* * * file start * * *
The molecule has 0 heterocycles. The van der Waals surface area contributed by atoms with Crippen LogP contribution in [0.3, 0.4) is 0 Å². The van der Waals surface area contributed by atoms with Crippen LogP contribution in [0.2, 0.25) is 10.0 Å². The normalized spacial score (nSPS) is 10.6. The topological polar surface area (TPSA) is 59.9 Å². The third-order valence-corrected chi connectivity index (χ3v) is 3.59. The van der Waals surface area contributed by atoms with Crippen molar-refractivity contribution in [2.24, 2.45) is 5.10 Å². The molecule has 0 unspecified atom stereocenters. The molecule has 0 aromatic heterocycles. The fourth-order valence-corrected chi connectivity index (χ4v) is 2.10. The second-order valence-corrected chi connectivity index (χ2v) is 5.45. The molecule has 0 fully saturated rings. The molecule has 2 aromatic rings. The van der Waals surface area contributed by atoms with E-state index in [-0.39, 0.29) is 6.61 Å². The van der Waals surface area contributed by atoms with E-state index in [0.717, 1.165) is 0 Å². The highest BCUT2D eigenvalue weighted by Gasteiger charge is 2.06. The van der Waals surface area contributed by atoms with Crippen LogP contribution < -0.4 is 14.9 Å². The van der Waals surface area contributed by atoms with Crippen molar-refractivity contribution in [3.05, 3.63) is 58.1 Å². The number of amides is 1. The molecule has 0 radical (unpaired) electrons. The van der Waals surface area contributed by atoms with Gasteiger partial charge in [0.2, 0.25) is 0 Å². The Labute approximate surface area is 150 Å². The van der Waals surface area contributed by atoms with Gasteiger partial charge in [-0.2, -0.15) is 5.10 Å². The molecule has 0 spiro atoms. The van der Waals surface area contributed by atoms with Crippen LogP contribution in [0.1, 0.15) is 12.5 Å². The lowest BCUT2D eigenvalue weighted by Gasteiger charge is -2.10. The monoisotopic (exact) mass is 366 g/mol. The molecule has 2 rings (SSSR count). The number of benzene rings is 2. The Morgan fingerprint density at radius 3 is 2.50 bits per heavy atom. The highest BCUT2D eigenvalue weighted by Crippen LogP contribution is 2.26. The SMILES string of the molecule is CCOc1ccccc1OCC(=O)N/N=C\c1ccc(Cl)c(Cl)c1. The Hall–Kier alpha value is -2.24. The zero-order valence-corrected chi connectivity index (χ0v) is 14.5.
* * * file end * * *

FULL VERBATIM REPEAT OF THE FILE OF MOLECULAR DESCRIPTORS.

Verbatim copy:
The molecule has 0 heterocycles. The van der Waals surface area contributed by atoms with Crippen LogP contribution in [0.3, 0.4) is 0 Å². The van der Waals surface area contributed by atoms with Crippen LogP contribution in [0.2, 0.25) is 10.0 Å². The normalized spacial score (nSPS) is 10.6. The topological polar surface area (TPSA) is 59.9 Å². The third-order valence-corrected chi connectivity index (χ3v) is 3.59. The van der Waals surface area contributed by atoms with Crippen molar-refractivity contribution in [2.24, 2.45) is 5.10 Å². The molecule has 0 unspecified atom stereocenters. The molecule has 0 aromatic heterocycles. The fourth-order valence-corrected chi connectivity index (χ4v) is 2.10. The second-order valence-corrected chi connectivity index (χ2v) is 5.45. The molecule has 0 fully saturated rings. The molecule has 2 aromatic rings. The van der Waals surface area contributed by atoms with E-state index in [-0.39, 0.29) is 6.61 Å². The van der Waals surface area contributed by atoms with E-state index in [0.717, 1.165) is 0 Å². The highest BCUT2D eigenvalue weighted by Gasteiger charge is 2.06. The van der Waals surface area contributed by atoms with Crippen LogP contribution < -0.4 is 14.9 Å². The van der Waals surface area contributed by atoms with Crippen molar-refractivity contribution in [3.05, 3.63) is 58.1 Å². The number of amides is 1. The molecule has 0 radical (unpaired) electrons. The van der Waals surface area contributed by atoms with Gasteiger partial charge in [0.2, 0.25) is 0 Å². The Labute approximate surface area is 150 Å². The van der Waals surface area contributed by atoms with Gasteiger partial charge in [-0.2, -0.15) is 5.10 Å². The molecule has 0 spiro atoms. The van der Waals surface area contributed by atoms with Crippen LogP contribution in [0.1, 0.15) is 12.5 Å². The lowest BCUT2D eigenvalue weighted by Gasteiger charge is -2.10. The monoisotopic (exact) mass is 366 g/mol. The molecule has 2 rings (SSSR count). The number of benzene rings is 2. The Morgan fingerprint density at radius 3 is 2.50 bits per heavy atom. The highest BCUT2D eigenvalue weighted by Crippen LogP contribution is 2.26. The SMILES string of the molecule is CCOc1ccccc1OCC(=O)N/N=C\c1ccc(Cl)c(Cl)c1. The Hall–Kier alpha value is -2.24. The zero-order valence-corrected chi connectivity index (χ0v) is 14.5.